I remember when I hated history. There was nothing more boring to me than memorizing dates, names, places, and events that seemed to have no significance in my life other than making me really good at trivia games. Simply put, I just didn’t want to be bothered with it.
Fast forward 20 years… history has become my passion. It has helped me to define who I am, where I’m going, and who I want to be.
You might be wondering how this change came about. I’ll give you one word: homeschooling. Continue reading “Notebooking Through American History with Home School in the Woods”
I remember the day I realized my oldest son was “different.” He came home from school feeling completely dejected and humiliated. The cause? His teacher had arranged for the little girl who sat next to him to pack his backpack for him every day before they were dismissed. Apparently, the disorganization I had grown used to with him was becoming an obstacle to his learning.
As time went on, his troubles at school began to pile up. Before I knew it, I was called in for a meeting to discuss the possibility of retention because his reading level was not where it was expected to be. I refused to allow him to be held back.
How could the articulate and intelligent child I knew possibly be struggling in school? At 3, he was able to give the correct name for every single snake he came across in books, even to the point of differentiating between a puff adder and a European adder. At 4 and 5 years of age, people used to be shocked to learn how young he was because of his extensive vocabulary and excellent conversational skills.
Yet here we were, at a table discussing retention, Title 20, and a possible IEP. Continue reading “You CAN Help Your Child with Language-Based Learning Disabilities”
(This post contains affiliate links.)
Have you ever read Little Men by Louisa May Alcott?
Written as a sequel to Alcott’s critically acclaimed Little Women, Little Men was a beautifully written book which chronicled the lives of a group of boys who were being “homeschooled” by Jo March. More than once, I was completely inspired by the curiosity, energy, and love of nature that “Jo’s boys” had and wished I could instill in my own children.
So when I was given the chance to read My Eight Brothers, by Martha Morton Alexander, I was interested in whether this true story about eight homeschooled brothers (amongst several sisters) would be anything like it. Continue reading “My Eight Brothers: A Sister’s Memoir – Review”
Around this time last year, I found myself getting into a bit of a funk. As is typical with many homeschooling families this time of the year, I realized that my kids and I just weren’t as excited about our homeschool as we used to be. There was more than the usual amount of complaining, bickering, and dragging of the feet in the mornings.
And my kids were just as bad! 😉 Continue reading “The Busy Mom’s Guide to Notebooking Resources”
Can you believe it’s 2018 already? It seems like only yesterday I was sharing my most popular posts of 2016. In what seems like a blink of an eye, here we are one year later.
Anyway, after allowing myself to take a much needed one-week break from the blog, my YouTube channel, and most social media last week, I’m feeling refreshed and ready to get this new year started!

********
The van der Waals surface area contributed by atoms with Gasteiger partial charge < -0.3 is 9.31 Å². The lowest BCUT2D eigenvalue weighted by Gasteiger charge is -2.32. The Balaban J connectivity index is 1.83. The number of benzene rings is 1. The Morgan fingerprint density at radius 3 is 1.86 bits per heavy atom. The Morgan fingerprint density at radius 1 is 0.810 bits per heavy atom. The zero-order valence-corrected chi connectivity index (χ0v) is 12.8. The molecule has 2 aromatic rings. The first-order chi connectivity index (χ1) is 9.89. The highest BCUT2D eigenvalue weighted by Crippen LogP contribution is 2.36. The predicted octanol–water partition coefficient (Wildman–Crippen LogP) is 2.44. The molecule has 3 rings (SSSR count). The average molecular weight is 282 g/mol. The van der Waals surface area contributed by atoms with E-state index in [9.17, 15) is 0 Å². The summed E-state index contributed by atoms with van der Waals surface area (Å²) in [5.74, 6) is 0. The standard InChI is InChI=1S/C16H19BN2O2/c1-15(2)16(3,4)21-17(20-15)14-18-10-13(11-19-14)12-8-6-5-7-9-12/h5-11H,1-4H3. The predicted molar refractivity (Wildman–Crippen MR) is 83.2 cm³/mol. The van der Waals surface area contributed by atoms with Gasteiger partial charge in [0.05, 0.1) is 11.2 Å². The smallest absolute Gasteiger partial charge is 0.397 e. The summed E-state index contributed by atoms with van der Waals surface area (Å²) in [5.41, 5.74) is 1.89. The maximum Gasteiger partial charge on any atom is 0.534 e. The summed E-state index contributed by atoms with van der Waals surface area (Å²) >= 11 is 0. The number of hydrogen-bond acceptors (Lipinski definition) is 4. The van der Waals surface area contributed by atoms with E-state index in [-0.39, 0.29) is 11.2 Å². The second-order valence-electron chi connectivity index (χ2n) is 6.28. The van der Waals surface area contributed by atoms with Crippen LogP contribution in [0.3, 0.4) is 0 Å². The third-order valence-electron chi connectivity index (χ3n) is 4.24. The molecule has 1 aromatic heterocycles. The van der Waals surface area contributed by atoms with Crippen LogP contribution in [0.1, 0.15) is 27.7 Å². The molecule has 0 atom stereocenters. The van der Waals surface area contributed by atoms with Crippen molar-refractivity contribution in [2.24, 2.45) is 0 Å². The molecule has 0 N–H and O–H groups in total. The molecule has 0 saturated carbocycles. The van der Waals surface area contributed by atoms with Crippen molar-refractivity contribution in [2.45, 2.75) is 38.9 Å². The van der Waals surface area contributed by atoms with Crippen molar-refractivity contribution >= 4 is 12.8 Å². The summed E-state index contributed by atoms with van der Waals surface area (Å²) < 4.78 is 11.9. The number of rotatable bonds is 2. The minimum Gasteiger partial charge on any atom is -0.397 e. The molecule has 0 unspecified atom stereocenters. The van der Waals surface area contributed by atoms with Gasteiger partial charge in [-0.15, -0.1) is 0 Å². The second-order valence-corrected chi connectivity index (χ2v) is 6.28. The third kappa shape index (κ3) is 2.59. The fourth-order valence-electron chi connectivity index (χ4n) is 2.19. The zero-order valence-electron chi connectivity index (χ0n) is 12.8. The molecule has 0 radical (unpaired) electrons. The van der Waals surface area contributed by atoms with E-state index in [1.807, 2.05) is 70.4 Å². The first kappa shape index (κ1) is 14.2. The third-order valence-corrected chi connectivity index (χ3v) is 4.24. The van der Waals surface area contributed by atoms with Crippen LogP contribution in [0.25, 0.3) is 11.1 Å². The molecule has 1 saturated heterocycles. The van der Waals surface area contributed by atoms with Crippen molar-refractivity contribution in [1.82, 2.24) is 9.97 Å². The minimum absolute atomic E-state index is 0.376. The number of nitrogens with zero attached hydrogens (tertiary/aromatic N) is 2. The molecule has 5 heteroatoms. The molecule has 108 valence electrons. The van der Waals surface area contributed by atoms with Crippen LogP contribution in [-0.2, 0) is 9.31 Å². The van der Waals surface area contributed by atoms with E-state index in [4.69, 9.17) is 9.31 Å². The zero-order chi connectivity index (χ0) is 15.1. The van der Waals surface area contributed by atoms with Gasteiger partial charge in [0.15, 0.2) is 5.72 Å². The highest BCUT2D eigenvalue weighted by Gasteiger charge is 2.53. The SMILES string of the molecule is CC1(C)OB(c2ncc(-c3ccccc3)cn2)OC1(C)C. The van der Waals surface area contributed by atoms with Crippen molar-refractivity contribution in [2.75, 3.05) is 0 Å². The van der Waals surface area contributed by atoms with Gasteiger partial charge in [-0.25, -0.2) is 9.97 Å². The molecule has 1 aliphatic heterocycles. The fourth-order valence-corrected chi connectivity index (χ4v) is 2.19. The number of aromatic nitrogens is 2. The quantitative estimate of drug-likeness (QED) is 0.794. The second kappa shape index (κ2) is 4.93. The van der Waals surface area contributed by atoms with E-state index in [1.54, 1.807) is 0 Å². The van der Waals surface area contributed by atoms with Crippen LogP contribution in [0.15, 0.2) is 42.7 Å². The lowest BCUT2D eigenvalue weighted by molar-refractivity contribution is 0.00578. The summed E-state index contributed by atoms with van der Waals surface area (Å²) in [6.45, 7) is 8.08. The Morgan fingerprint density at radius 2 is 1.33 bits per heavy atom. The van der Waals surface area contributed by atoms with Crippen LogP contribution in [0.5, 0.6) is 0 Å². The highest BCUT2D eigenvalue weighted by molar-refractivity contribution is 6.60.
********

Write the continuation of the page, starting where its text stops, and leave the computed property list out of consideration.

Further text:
Before I kick off my own countdown here, I just wanted to say thank you so much to all of you for reading, commenting, and being such a huge encouragement to me. Believe it or not, I had over a quarter of a million views on my blog in 2017 and my fledgling YouTube channel has almost 2,000 subscribers. Is that crazy, or what?
So, without further ado, here are my: Continue reading “My Top 10 Most Popular Homeschooling Posts from 2017”
When it comes to homeschool stereotypes, one of the most common is the notion that all homeschoolers love to read. I’ll have to admit that sometimes even as a home educator myself, I often find myself assuming it’s true, as well.
But it isn’t. I’m here to tell you today that not all homeschooled kids enjoy reading- and that’s okay. What you do want to be careful of, though, is pushing your kids to hate reading. Continue reading “7 Surefire Ways to Make Your Kids HATE Reading”
I have made a lot of mistakes as a homeschool mom. A lot. And while I now neither claim to be perfect at this job or have everything figured out, there is one thing I can assure you I am 100% confident of:
Out of all the traps you can fall into as a new homeschooler, there is one that stands out above all the rest as potentially the most destructive and the most joy-draining mistake you can make.
Before I get into what that is, don’t lose heart if you discover you’ve been doing this all along. I think most of us are guilty of having done this to some extent in our homeschools- I know I have.
Ready for the big disclosure? Okay. The biggest no-no you can run into as a new homeschooler is… Continue reading “The Biggest Mistake You Can Make as a New Homeschooler”
To those who know anything about me, I have made it no secret that I try to incorporate writing into my children’s lives in as natural a manner as possible. I’ll admit that sometimes it isn’t easy. After all, they’re kids, and sometimes anything that looks like “work” to them is going to make them protest just a bit. Continue reading “Inspire Your Kids to Write with Basic Invite Stationery”